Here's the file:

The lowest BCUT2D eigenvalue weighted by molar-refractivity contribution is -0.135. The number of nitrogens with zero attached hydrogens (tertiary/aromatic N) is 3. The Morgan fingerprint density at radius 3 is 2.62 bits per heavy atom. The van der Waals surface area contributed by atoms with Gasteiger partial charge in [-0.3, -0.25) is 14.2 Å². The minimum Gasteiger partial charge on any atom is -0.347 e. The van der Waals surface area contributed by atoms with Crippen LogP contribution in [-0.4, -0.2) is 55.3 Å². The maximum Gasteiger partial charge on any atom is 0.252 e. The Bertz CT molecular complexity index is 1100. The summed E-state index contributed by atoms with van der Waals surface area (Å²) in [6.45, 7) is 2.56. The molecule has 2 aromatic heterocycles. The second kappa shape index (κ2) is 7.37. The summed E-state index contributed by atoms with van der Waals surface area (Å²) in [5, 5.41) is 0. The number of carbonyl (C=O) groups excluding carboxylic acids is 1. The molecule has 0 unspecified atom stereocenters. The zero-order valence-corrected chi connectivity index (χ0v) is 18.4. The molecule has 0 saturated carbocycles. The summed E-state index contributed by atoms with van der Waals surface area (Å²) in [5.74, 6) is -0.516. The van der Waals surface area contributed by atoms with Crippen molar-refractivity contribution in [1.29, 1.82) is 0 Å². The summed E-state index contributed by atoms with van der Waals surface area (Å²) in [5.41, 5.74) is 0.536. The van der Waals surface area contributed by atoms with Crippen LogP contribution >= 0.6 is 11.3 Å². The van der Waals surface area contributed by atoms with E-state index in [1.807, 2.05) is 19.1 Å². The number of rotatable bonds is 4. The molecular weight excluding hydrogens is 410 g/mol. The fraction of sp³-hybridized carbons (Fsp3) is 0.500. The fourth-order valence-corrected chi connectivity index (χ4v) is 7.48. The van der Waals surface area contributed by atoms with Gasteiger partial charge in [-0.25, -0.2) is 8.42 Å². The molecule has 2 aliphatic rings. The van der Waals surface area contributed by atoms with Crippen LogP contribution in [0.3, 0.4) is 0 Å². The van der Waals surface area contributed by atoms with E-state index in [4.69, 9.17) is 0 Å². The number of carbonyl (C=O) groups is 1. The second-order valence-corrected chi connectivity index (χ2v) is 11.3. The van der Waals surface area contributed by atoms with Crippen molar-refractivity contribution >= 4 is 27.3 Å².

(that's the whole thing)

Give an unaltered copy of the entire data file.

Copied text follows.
The lowest BCUT2D eigenvalue weighted by molar-refractivity contribution is -0.135. The number of nitrogens with zero attached hydrogens (tertiary/aromatic N) is 3. The Morgan fingerprint density at radius 3 is 2.62 bits per heavy atom. The van der Waals surface area contributed by atoms with Gasteiger partial charge in [-0.3, -0.25) is 14.2 Å². The minimum Gasteiger partial charge on any atom is -0.347 e. The van der Waals surface area contributed by atoms with Crippen LogP contribution in [-0.4, -0.2) is 55.3 Å². The maximum Gasteiger partial charge on any atom is 0.252 e. The Bertz CT molecular complexity index is 1100. The summed E-state index contributed by atoms with van der Waals surface area (Å²) in [6.45, 7) is 2.56. The molecule has 2 aromatic heterocycles. The second kappa shape index (κ2) is 7.37. The summed E-state index contributed by atoms with van der Waals surface area (Å²) in [5, 5.41) is 0. The number of carbonyl (C=O) groups excluding carboxylic acids is 1. The molecule has 0 unspecified atom stereocenters. The zero-order valence-corrected chi connectivity index (χ0v) is 18.4. The molecule has 0 saturated carbocycles. The summed E-state index contributed by atoms with van der Waals surface area (Å²) in [5.74, 6) is -0.516. The van der Waals surface area contributed by atoms with Crippen molar-refractivity contribution in [1.29, 1.82) is 0 Å². The summed E-state index contributed by atoms with van der Waals surface area (Å²) in [5.41, 5.74) is 0.536. The van der Waals surface area contributed by atoms with Crippen LogP contribution >= 0.6 is 11.3 Å². The van der Waals surface area contributed by atoms with E-state index in [1.807, 2.05) is 19.1 Å². The number of rotatable bonds is 4. The molecular weight excluding hydrogens is 410 g/mol. The fraction of sp³-hybridized carbons (Fsp3) is 0.500. The fourth-order valence-corrected chi connectivity index (χ4v) is 7.48. The van der Waals surface area contributed by atoms with Gasteiger partial charge in [-0.25, -0.2) is 8.42 Å². The molecule has 2 aliphatic rings. The van der Waals surface area contributed by atoms with Crippen LogP contribution in [0.3, 0.4) is 0 Å². The van der Waals surface area contributed by atoms with E-state index in [4.69, 9.17) is 0 Å². The number of carbonyl (C=O) groups is 1. The second-order valence-corrected chi connectivity index (χ2v) is 11.3. The van der Waals surface area contributed by atoms with Crippen molar-refractivity contribution >= 4 is 27.3 Å².